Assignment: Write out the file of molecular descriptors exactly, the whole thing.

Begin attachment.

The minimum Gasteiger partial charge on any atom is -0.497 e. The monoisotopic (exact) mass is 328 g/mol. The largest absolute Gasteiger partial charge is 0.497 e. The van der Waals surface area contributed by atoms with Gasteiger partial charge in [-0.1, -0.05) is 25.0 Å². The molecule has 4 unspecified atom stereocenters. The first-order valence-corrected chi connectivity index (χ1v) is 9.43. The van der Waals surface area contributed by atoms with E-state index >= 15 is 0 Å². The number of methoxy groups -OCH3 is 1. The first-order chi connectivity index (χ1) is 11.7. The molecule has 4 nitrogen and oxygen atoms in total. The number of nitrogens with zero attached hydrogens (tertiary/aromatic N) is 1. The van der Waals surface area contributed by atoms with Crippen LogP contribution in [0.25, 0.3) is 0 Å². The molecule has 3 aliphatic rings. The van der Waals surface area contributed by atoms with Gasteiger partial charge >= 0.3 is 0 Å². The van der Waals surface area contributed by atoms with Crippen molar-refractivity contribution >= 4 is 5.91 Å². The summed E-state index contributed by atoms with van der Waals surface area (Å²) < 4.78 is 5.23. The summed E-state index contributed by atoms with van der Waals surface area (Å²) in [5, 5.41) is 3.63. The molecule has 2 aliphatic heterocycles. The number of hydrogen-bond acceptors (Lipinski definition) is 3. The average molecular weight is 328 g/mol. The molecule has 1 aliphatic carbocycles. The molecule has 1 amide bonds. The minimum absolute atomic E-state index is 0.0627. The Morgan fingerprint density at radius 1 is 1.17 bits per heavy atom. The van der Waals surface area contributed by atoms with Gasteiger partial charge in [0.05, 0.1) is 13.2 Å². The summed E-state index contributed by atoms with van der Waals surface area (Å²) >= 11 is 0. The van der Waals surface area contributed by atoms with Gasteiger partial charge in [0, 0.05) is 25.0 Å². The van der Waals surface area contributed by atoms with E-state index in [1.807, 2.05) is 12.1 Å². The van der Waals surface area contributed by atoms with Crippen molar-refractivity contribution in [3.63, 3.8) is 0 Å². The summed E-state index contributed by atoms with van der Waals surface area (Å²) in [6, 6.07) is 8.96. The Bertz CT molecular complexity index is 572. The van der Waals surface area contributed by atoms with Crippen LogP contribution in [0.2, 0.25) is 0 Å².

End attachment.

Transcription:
The minimum Gasteiger partial charge on any atom is -0.497 e. The monoisotopic (exact) mass is 328 g/mol. The largest absolute Gasteiger partial charge is 0.497 e. The van der Waals surface area contributed by atoms with Gasteiger partial charge in [-0.1, -0.05) is 25.0 Å². The molecule has 4 unspecified atom stereocenters. The first-order valence-corrected chi connectivity index (χ1v) is 9.43. The van der Waals surface area contributed by atoms with E-state index >= 15 is 0 Å². The number of methoxy groups -OCH3 is 1. The first-order chi connectivity index (χ1) is 11.7. The molecule has 4 nitrogen and oxygen atoms in total. The number of nitrogens with zero attached hydrogens (tertiary/aromatic N) is 1. The van der Waals surface area contributed by atoms with Crippen LogP contribution in [0.25, 0.3) is 0 Å². The molecule has 3 aliphatic rings. The van der Waals surface area contributed by atoms with Gasteiger partial charge >= 0.3 is 0 Å². The van der Waals surface area contributed by atoms with Crippen molar-refractivity contribution >= 4 is 5.91 Å². The summed E-state index contributed by atoms with van der Waals surface area (Å²) < 4.78 is 5.23. The summed E-state index contributed by atoms with van der Waals surface area (Å²) in [5, 5.41) is 3.63. The molecule has 2 aliphatic heterocycles. The number of hydrogen-bond acceptors (Lipinski definition) is 3. The average molecular weight is 328 g/mol. The molecule has 1 aliphatic carbocycles. The molecule has 1 amide bonds. The minimum absolute atomic E-state index is 0.0627. The Morgan fingerprint density at radius 1 is 1.17 bits per heavy atom. The van der Waals surface area contributed by atoms with Gasteiger partial charge in [0.05, 0.1) is 13.2 Å². The summed E-state index contributed by atoms with van der Waals surface area (Å²) >= 11 is 0. The van der Waals surface area contributed by atoms with Gasteiger partial charge in [0, 0.05) is 25.0 Å². The van der Waals surface area contributed by atoms with E-state index in [1.807, 2.05) is 12.1 Å². The van der Waals surface area contributed by atoms with Crippen molar-refractivity contribution in [3.63, 3.8) is 0 Å². The summed E-state index contributed by atoms with van der Waals surface area (Å²) in [6, 6.07) is 8.96. The Bertz CT molecular complexity index is 572. The van der Waals surface area contributed by atoms with Crippen LogP contribution in [0.2, 0.25) is 0 Å².